California-based NuMedii Inc. is also using its AI platform, developed at Stanford University, for re-purposing existing molecules. It has several from Astellas Pharma Inc. under a January 2016 discovery collaboration. Numedii is also providing Allergan PLC with psoriasis-focused leads that can be developed via the expedited 505(b)(2) regulatory pathway. This is typically used for re-formulations or new dosage forms of existing drugs, and allows sponsors to rely on others’ clinical data.
Applying AI to existing databases and drug candidates makes sense, both to prove the technology and fully exploit prior R&D investments. But the biases and limitations of this pre-selected, and likely incomplete, input data may restrict the accuracy and predictive power of the AI machinery.
MA-based BERG is trying to wipe away all prior assumptions through a “back to biology” approach. It’s rejecting the existing hypothesis-driven and increasingly unproductive drug discovery process altogether, and starting from scratch – including where input data are concerned.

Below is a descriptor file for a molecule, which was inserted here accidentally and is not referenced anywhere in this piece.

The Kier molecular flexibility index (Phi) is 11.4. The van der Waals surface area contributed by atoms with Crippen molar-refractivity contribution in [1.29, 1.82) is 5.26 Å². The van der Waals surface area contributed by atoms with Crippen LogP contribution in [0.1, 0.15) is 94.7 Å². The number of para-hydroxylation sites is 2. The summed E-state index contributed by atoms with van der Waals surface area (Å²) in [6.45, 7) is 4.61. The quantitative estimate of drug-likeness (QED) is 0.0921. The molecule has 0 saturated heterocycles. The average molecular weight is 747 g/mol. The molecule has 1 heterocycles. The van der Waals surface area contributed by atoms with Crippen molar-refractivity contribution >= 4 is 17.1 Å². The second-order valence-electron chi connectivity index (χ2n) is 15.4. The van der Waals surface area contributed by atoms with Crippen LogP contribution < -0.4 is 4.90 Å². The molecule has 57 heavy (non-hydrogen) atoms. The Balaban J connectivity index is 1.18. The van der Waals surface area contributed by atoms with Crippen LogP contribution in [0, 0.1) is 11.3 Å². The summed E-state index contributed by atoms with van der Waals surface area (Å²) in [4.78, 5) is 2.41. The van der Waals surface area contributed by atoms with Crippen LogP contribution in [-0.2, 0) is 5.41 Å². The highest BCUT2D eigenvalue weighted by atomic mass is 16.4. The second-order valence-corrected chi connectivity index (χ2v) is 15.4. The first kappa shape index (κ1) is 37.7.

Rather than buying into existing databases, BERG has built what it claims is one of the world’s largest tissue biobanks, containing over 100,000 clinically annotated samples from both diseased and healthy individuals. “We start with a patient’s biology,” asserts CEO Niven Narain. The approach is hypothesis-agnostic, and data-driven, he continues. All the data are deconstructed down to the very basics, stripped of any assumptions, including around parameterization, for instance (choosing which variables to look at). (See sidebar, "Berg's Back To Biology Approach.")
Narain claims that this biology-first approach can cut the cost, and time, of drug development in half. “We’re getting from discovery to a drug candidate in at least half the current three- to five-year time frame,” he says. BERG says it can similarly cut the five to seven years it currently takes to reach proof-of-principle trials – notably by including companion diagnostics and a highly personalized approach to medicines development.